Expectations II

A contour plot of the function. Pretty respectable looking hills- maybe somewhere in the Ozarks- if I say so myself.

As a further example of yesterday’s post, I was discussing multivariable calculus with a student who had never taken it, and mentioned the gradient.  Putting our discussion into the framework of this post, here is what he wanted out of such a high dimensional analogue of the derivative of a function f: \mathbb{R}^2 \to \mathbb{R} (note to impressionable readers: the function defined below is not quite the gradient):
1. Name the answer: Call the gradient D.
2. Describe the answer:  should be a function from \mathbb{R}^2 \times \mathbb{R}^2 \to \mathbb{R}^3, which takes a point in the domain, a direction in the domain, and returns the vector in the range.  The idea being that if you had a map, knew where you are and in which direction you wished to travel, then the gradient should tell you what 3-dimensional direction you would head off in.

Certainly there is such a function, though in some sense we are making it too complicated.  As an example we have some pictures of the beautiful hills formed by the function

f(x,y) = \sin{3y} + \sin{(4x + 5y)} - x^2 - y^2 + 4.

The (actual) gradient of this function is

\nabla f(x,y) = \left(4\cos (4x + 5y) - 2x, 3\cos(3y) - 2y + 5\cos(4x + 5y)\right).
Plugging in a point in the plane will give a single vector, and then taking the dot product of this vector with a direction will give a rate of change for f at that point, in that direction.  Specifically, if we start walking north at unit speed from the origin, the gradient will be (4,8), and I take the dot product of this with (0,1) to find that I will be climbing at 8m/s (depending on our units!)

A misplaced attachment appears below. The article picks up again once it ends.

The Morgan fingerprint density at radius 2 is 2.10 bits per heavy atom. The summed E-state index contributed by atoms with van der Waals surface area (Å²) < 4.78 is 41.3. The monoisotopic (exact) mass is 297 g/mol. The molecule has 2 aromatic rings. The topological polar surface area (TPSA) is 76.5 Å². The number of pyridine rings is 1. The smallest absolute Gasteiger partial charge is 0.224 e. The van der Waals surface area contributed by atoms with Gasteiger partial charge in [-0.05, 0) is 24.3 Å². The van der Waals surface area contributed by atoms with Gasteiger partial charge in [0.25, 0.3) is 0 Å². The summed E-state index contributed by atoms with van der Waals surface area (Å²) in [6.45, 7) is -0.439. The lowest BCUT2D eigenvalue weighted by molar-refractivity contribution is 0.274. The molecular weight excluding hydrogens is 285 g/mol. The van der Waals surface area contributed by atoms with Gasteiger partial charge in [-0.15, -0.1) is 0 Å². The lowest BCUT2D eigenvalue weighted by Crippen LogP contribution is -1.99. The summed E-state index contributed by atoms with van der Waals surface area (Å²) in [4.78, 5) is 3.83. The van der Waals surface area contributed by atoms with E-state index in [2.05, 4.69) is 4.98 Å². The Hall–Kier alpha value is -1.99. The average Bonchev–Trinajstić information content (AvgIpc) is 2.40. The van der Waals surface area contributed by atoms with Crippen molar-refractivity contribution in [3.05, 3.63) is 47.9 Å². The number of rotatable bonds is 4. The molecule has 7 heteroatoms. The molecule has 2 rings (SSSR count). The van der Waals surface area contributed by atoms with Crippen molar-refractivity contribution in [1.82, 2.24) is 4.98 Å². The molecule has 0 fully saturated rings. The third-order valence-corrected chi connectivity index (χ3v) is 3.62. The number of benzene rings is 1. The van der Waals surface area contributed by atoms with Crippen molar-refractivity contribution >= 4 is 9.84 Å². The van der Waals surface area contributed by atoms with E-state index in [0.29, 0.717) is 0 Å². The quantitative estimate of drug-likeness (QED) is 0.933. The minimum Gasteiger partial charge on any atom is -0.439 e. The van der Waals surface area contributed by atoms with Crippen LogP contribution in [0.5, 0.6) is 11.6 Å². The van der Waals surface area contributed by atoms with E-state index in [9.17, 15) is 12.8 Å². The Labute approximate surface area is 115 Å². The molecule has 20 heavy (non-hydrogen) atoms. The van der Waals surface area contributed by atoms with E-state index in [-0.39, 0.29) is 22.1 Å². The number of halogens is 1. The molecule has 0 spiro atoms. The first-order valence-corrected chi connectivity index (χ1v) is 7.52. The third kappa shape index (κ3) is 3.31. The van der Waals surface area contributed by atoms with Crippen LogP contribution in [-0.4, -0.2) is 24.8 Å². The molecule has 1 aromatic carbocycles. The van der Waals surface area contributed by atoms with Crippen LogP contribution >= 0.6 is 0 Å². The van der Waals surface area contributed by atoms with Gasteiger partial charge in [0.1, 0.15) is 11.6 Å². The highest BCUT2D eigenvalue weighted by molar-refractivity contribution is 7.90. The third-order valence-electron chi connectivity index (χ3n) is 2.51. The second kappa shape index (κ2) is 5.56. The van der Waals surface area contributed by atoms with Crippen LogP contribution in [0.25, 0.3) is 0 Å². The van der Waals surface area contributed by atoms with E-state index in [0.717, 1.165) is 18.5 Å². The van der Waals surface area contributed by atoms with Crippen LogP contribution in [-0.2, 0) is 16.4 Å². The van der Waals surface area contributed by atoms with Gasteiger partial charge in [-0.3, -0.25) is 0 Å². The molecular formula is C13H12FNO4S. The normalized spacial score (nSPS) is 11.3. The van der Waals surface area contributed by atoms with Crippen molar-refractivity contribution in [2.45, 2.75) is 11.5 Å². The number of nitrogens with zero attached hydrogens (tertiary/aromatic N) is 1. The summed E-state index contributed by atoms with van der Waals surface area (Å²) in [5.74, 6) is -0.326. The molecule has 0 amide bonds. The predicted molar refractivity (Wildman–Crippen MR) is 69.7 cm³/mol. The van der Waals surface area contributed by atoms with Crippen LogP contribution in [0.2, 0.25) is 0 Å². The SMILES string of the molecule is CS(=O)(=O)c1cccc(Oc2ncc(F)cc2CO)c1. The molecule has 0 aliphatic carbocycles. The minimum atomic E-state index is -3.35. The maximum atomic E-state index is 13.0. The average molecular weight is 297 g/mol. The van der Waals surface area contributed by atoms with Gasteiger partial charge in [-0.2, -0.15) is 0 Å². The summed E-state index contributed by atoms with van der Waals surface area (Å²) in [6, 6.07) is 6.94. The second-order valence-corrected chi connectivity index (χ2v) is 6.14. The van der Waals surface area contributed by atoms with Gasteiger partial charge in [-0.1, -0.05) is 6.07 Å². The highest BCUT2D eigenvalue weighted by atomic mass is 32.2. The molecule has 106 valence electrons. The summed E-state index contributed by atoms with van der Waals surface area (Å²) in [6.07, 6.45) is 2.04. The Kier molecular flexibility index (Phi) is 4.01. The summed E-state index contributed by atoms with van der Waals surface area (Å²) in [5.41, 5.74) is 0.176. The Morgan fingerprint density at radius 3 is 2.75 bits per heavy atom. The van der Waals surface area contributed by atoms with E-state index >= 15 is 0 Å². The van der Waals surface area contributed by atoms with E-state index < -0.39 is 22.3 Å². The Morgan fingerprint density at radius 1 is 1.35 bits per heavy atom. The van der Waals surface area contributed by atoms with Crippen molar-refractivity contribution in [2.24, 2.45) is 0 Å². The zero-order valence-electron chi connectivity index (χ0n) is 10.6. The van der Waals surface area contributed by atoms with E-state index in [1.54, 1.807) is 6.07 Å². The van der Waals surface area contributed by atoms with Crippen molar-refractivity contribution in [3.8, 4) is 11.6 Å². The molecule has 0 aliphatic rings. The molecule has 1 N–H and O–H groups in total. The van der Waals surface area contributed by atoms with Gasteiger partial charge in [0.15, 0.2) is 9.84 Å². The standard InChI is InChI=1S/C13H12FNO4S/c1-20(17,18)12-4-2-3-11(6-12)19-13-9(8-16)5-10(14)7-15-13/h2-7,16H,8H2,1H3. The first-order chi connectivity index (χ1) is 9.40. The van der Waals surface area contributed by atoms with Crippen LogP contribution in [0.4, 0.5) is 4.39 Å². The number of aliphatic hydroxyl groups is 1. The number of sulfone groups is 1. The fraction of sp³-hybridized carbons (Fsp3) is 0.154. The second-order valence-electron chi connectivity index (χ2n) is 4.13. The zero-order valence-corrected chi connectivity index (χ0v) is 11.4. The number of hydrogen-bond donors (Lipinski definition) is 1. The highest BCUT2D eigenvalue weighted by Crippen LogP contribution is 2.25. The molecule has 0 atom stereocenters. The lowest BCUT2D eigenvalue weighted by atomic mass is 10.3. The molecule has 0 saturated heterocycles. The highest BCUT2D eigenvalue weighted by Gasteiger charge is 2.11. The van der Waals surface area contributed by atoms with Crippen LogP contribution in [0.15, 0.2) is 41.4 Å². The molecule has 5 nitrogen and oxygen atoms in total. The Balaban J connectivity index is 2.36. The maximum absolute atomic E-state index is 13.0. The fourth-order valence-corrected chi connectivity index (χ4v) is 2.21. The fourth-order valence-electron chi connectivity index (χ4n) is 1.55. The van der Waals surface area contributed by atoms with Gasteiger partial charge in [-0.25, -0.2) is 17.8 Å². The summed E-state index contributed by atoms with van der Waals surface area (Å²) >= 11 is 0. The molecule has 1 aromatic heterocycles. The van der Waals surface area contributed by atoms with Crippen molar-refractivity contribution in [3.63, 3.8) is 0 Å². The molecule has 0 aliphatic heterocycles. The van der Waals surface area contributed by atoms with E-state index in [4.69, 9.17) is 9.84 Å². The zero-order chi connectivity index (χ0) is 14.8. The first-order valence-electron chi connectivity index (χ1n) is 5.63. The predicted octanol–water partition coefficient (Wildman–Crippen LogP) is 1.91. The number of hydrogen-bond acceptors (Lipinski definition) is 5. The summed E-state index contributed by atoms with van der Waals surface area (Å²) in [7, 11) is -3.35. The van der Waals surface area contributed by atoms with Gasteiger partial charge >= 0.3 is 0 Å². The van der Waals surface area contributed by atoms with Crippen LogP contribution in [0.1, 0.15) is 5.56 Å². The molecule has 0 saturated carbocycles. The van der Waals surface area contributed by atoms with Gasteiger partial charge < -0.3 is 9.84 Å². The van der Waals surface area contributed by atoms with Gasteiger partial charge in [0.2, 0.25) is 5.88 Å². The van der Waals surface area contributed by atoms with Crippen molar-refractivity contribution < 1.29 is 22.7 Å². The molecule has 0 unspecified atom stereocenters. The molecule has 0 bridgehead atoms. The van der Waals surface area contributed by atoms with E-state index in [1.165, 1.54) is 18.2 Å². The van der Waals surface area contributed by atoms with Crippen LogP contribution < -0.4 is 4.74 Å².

Now the correct answer from my student’s point of view would be that the answer is (0,1,8), since this is the direction in 3 dimensions that one would travel, and that the correct definition for would have
Df(x,y) \cdot v = \left(x,y,\nabla(x,y) \cdot v \right).

The graph of the indicated function, including the vector of the "pseudo-gradient" we discuss.

Of course there are more sophisticated examples of this.  Suppose a function u: \mathbb{R}^n \to \mathbb{R} is harmonic.  That is to say, \Delta u := \sum_{j = 1}^n \frac{\partial^2 u}{\partial x_j^2} = 0.  Notice that in order to write down this equality, we already named our solution u.  But just working from this equation, we can deduce a number of qualities that any solution must have: u is infinitely differentiable and, restricted to any compact set, attains its maximum and minimum on the boundary of that set.  Such properties quickly allow us to narrow down the possibilities for solutions to problems.

A picture of some hills that might be shaped like the function we're looking at. In the Ozarks of all places!

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